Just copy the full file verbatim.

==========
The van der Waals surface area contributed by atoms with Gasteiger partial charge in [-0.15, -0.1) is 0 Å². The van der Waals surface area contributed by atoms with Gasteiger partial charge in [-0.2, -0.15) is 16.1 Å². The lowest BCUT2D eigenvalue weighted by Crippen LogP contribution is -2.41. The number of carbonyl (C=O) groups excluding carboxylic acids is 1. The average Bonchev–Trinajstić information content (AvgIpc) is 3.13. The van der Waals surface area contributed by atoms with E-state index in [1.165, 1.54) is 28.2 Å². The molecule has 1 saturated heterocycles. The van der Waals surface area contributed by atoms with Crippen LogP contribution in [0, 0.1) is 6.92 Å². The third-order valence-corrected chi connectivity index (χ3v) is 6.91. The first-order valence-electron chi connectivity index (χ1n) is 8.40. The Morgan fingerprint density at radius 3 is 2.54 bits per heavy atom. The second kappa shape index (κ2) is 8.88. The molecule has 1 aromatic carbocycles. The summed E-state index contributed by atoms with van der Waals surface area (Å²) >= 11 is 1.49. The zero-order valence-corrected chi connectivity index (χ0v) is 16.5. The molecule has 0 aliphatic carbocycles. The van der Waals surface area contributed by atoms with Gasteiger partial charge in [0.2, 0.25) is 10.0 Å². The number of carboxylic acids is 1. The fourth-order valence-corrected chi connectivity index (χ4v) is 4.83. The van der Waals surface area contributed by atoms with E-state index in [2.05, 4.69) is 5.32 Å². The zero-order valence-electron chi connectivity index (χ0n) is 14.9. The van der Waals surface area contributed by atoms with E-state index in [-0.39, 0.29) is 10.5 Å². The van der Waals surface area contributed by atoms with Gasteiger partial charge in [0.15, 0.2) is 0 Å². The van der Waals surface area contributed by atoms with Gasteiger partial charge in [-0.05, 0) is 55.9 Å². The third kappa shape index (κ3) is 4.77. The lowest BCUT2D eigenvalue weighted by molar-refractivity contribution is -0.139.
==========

The van der Waals surface area contributed by atoms with Gasteiger partial charge in [-0.15, -0.1) is 0 Å². The van der Waals surface area contributed by atoms with Gasteiger partial charge in [-0.2, -0.15) is 16.1 Å². The lowest BCUT2D eigenvalue weighted by Crippen LogP contribution is -2.41. The number of carbonyl (C=O) groups excluding carboxylic acids is 1. The average Bonchev–Trinajstić information content (AvgIpc) is 3.13. The van der Waals surface area contributed by atoms with E-state index in [1.165, 1.54) is 28.2 Å². The molecule has 1 saturated heterocycles. The van der Waals surface area contributed by atoms with Crippen LogP contribution in [0, 0.1) is 6.92 Å². The third-order valence-corrected chi connectivity index (χ3v) is 6.91. The first-order valence-electron chi connectivity index (χ1n) is 8.40. The Morgan fingerprint density at radius 3 is 2.54 bits per heavy atom. The second kappa shape index (κ2) is 8.88. The molecule has 1 aromatic carbocycles. The summed E-state index contributed by atoms with van der Waals surface area (Å²) >= 11 is 1.49. The zero-order valence-corrected chi connectivity index (χ0v) is 16.5. The molecule has 0 aliphatic carbocycles. The van der Waals surface area contributed by atoms with Gasteiger partial charge in [0.2, 0.25) is 10.0 Å². The number of carboxylic acids is 1. The fourth-order valence-corrected chi connectivity index (χ4v) is 4.83. The van der Waals surface area contributed by atoms with E-state index in [2.05, 4.69) is 5.32 Å². The zero-order valence-electron chi connectivity index (χ0n) is 14.9. The van der Waals surface area contributed by atoms with E-state index in [-0.39, 0.29) is 10.5 Å². The van der Waals surface area contributed by atoms with Gasteiger partial charge in [0.15, 0.2) is 0 Å². The van der Waals surface area contributed by atoms with Gasteiger partial charge in [-0.05, 0) is 55.9 Å². The third kappa shape index (κ3) is 4.77. The lowest BCUT2D eigenvalue weighted by molar-refractivity contribution is -0.139.